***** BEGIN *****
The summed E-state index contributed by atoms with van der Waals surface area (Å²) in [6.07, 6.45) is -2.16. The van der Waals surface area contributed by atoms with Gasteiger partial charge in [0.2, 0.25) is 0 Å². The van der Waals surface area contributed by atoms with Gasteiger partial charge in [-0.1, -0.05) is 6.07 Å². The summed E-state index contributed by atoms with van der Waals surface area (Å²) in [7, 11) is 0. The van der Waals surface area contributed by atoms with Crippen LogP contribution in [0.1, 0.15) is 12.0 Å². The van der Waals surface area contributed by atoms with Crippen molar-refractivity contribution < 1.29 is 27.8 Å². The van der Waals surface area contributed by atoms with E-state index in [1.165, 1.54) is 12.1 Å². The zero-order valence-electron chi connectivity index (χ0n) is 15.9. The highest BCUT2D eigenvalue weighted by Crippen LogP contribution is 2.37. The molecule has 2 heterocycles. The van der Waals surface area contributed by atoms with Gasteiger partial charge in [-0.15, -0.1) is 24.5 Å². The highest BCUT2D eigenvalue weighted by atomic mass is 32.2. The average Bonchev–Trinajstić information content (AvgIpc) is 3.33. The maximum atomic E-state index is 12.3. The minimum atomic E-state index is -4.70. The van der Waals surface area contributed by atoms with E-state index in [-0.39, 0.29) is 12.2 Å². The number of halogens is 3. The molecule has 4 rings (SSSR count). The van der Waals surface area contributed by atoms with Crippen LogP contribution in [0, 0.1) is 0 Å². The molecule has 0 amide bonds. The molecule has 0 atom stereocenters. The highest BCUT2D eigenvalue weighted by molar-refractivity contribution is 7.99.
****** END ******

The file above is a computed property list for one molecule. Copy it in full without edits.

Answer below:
The summed E-state index contributed by atoms with van der Waals surface area (Å²) in [6.07, 6.45) is -2.16. The van der Waals surface area contributed by atoms with Gasteiger partial charge in [0.2, 0.25) is 0 Å². The van der Waals surface area contributed by atoms with Gasteiger partial charge in [-0.1, -0.05) is 6.07 Å². The summed E-state index contributed by atoms with van der Waals surface area (Å²) in [7, 11) is 0. The van der Waals surface area contributed by atoms with Crippen LogP contribution in [0.1, 0.15) is 12.0 Å². The van der Waals surface area contributed by atoms with Crippen molar-refractivity contribution < 1.29 is 27.8 Å². The van der Waals surface area contributed by atoms with E-state index in [1.165, 1.54) is 12.1 Å². The zero-order valence-electron chi connectivity index (χ0n) is 15.9. The highest BCUT2D eigenvalue weighted by Crippen LogP contribution is 2.37. The molecule has 2 heterocycles. The van der Waals surface area contributed by atoms with Gasteiger partial charge in [-0.15, -0.1) is 24.5 Å². The highest BCUT2D eigenvalue weighted by atomic mass is 32.2. The average Bonchev–Trinajstić information content (AvgIpc) is 3.33. The maximum atomic E-state index is 12.3. The minimum atomic E-state index is -4.70. The van der Waals surface area contributed by atoms with E-state index in [-0.39, 0.29) is 12.2 Å². The number of halogens is 3. The molecule has 4 rings (SSSR count). The van der Waals surface area contributed by atoms with Crippen LogP contribution in [0, 0.1) is 0 Å². The molecule has 0 amide bonds. The molecule has 0 atom stereocenters. The highest BCUT2D eigenvalue weighted by molar-refractivity contribution is 7.99.